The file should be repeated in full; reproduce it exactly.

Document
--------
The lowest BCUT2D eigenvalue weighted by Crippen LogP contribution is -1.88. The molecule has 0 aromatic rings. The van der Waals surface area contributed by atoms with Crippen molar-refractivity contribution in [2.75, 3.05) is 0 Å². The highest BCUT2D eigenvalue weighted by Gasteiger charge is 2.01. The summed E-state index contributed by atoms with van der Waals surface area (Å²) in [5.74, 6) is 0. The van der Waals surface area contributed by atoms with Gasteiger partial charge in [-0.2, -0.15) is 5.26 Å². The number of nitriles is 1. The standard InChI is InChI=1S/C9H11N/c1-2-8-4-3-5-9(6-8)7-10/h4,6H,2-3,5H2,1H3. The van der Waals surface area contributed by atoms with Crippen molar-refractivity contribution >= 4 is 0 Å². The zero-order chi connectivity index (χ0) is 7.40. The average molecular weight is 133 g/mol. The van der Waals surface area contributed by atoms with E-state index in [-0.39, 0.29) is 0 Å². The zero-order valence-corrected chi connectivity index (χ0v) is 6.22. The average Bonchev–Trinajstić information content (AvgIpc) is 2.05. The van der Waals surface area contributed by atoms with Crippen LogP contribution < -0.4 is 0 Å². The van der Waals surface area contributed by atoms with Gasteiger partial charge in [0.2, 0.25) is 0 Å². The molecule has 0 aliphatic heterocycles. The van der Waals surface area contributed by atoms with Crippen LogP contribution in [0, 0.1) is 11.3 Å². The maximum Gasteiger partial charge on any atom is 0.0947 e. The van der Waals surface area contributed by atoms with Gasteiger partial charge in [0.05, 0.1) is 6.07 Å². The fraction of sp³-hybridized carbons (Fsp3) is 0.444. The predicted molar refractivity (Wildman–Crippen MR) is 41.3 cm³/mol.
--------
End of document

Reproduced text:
The lowest BCUT2D eigenvalue weighted by Crippen LogP contribution is -1.88. The molecule has 0 aromatic rings. The van der Waals surface area contributed by atoms with Crippen molar-refractivity contribution in [2.75, 3.05) is 0 Å². The highest BCUT2D eigenvalue weighted by Gasteiger charge is 2.01. The summed E-state index contributed by atoms with van der Waals surface area (Å²) in [5.74, 6) is 0. The van der Waals surface area contributed by atoms with Gasteiger partial charge in [-0.2, -0.15) is 5.26 Å². The number of nitriles is 1. The standard InChI is InChI=1S/C9H11N/c1-2-8-4-3-5-9(6-8)7-10/h4,6H,2-3,5H2,1H3. The van der Waals surface area contributed by atoms with Crippen molar-refractivity contribution >= 4 is 0 Å². The zero-order chi connectivity index (χ0) is 7.40. The average molecular weight is 133 g/mol. The van der Waals surface area contributed by atoms with E-state index in [-0.39, 0.29) is 0 Å². The zero-order valence-corrected chi connectivity index (χ0v) is 6.22. The average Bonchev–Trinajstić information content (AvgIpc) is 2.05. The van der Waals surface area contributed by atoms with Crippen LogP contribution < -0.4 is 0 Å². The van der Waals surface area contributed by atoms with Gasteiger partial charge in [0.2, 0.25) is 0 Å². The molecule has 0 aliphatic heterocycles. The van der Waals surface area contributed by atoms with Crippen LogP contribution in [0, 0.1) is 11.3 Å². The maximum Gasteiger partial charge on any atom is 0.0947 e. The van der Waals surface area contributed by atoms with Gasteiger partial charge in [0.05, 0.1) is 6.07 Å². The fraction of sp³-hybridized carbons (Fsp3) is 0.444. The predicted molar refractivity (Wildman–Crippen MR) is 41.3 cm³/mol.